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Who’s not here?

This was one of the main questions posed on November 21, 2019 to a room filled with attendees of “Smart City Talks: Putting People First: a dialogue on Vancouver’s public spaces” hosted by Urbanarium and UBC School of Architecture and Landscape Architecture.

This key question was asked first by Jay Pitter, author and placemaker whose practice mitigates growing divides in urban centres, and similarly posed by additional speakers, John Bela from Gehl Studio, and Kelty McKinnon representing PFS Studio.

As my first time attending an Urbanarium-hosted event, I enjoyed the evening’s dialogue and it likely won’t be my last. The discussion was thought provoking and interesting – but above all, it was bold and honest. No bushes were beat around on this evening as panelists shared what was on their mind loud and clear. Whether they agreed with each other or not.

The discussion was guided by three defined topics:

  • Equity and diversity. How do we promote stronger community ties and social connection through the design, programming and use of our public spaces
  • Vibrancy. Describe a challenging public space in our city. What would it take to turn it into an amazing place?
  • Funding. Who should pay for great public spaces and what are the unrealized opportunities?

In each one of these categories, points were raised about bringing human elements into the design of public spaces, how social challenges can be mitigated, and the value of public spaces for all people – no matter their age, mobility level, culture, ethnicity, etc.

But let’s go back to the initial question: who’s not here? The goal of sharing this question at the very start of the event (it was on Jay Pitter’s very first presentation slide) was to use it as a lens through which to view the design of public spaces. When public spaces are being created or changed, cities often have a method to engage and consult the public, whether that be a survey, public open house, workshop, or other method. However, the presenters made it clear that this is not enough – and I agree. We need to figure out what brings us together as people and communities but also what makes us distinct as different people will navigate public spaces in different ways. We need to do a better job of seeking out those that aren’t present and figuring out how the public space can serve them as well. It’s not easy but by designing spaces for those who are – and aren’t – currently there, we will create more value within the space.

The first example that comes to mind for me is the redesign of the Commercial-Broadway SkyTrain station. In February 2019, I attended the New Westminster Transportation Forum. The focus of the day was accessibility and inclusivity in the region and there was definitely a focus on public transit. During the afternoon workshop, attendees broke out into discussion groups.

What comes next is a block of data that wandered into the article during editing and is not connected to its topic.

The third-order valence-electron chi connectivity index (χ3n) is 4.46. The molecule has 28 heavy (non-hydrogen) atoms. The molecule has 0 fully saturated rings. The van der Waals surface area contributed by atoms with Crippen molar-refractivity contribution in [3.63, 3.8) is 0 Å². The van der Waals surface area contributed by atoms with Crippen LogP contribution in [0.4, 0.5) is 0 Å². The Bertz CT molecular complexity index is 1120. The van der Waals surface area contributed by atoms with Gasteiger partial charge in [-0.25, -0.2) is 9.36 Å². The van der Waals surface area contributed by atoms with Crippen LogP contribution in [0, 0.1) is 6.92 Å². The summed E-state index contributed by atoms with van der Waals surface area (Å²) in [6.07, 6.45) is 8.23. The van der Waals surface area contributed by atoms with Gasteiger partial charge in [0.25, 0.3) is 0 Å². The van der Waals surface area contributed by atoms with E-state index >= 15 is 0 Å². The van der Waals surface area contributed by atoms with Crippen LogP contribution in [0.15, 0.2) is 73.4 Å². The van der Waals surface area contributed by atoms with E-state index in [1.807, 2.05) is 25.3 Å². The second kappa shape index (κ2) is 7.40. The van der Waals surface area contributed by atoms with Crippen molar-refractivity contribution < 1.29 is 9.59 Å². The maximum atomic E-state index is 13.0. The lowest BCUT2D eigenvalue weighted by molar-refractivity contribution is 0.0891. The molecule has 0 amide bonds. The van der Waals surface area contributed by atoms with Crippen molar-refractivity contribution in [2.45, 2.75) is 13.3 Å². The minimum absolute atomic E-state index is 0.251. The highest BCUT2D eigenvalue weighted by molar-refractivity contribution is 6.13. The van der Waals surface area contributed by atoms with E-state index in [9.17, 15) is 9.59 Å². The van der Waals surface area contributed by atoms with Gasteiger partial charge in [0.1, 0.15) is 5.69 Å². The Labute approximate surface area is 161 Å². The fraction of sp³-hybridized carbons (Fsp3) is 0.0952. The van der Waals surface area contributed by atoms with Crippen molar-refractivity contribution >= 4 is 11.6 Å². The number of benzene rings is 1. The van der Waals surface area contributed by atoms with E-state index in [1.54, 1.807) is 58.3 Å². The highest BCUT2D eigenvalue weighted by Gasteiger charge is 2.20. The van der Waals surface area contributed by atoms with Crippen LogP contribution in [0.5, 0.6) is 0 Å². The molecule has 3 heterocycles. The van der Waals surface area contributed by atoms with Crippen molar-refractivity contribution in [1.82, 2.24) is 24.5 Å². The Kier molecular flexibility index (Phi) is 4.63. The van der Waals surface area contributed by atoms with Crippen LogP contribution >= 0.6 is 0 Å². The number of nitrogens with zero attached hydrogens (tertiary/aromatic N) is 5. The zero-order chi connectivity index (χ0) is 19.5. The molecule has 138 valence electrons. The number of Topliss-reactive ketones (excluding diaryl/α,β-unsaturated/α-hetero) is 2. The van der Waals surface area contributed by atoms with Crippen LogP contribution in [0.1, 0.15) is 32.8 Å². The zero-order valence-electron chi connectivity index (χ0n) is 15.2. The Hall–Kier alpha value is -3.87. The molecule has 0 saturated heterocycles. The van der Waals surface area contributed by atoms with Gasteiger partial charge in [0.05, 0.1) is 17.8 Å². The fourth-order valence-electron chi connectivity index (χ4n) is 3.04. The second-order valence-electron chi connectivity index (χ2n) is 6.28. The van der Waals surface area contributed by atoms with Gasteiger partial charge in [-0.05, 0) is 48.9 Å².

This is where I learned the most during the day as a number of people with visible and invisible disabilities shared their lived experiences with the rest of the group. An example that stood out for me – and speaks to designing spaces for everyone – was brought forth by a visually impaired woman. She explained how the glass walls around the SkyTrain station, that are so aesthetically pleasing to others, appear to her as a terrifying ledge with no protective barrier.

Similarly, someone else with visual impairments expressed that they had difficulty with the Commercial-Broadway SkyTrain station since doors now open on both sides. How are they supposed to know whether to turn left or right when they can’t see the world around them?

So next time you’re in a public space – whether that be a park, a roadway, a beachfront, a parklet – ask yourself who’s not there and how can we change this space to serve them?

Image source: Urbanarium

Comments

  1. “Who is not here?” is a great question to ask about any planning endeavour. I’ve applied it more often to development than the design of public space, but the self-selection bias that the question challenges is the same. Unfortunately, decision makers and public officials are currently only beholden to those who are here and can make noise. They should be continuously reminded of that inherent bias.

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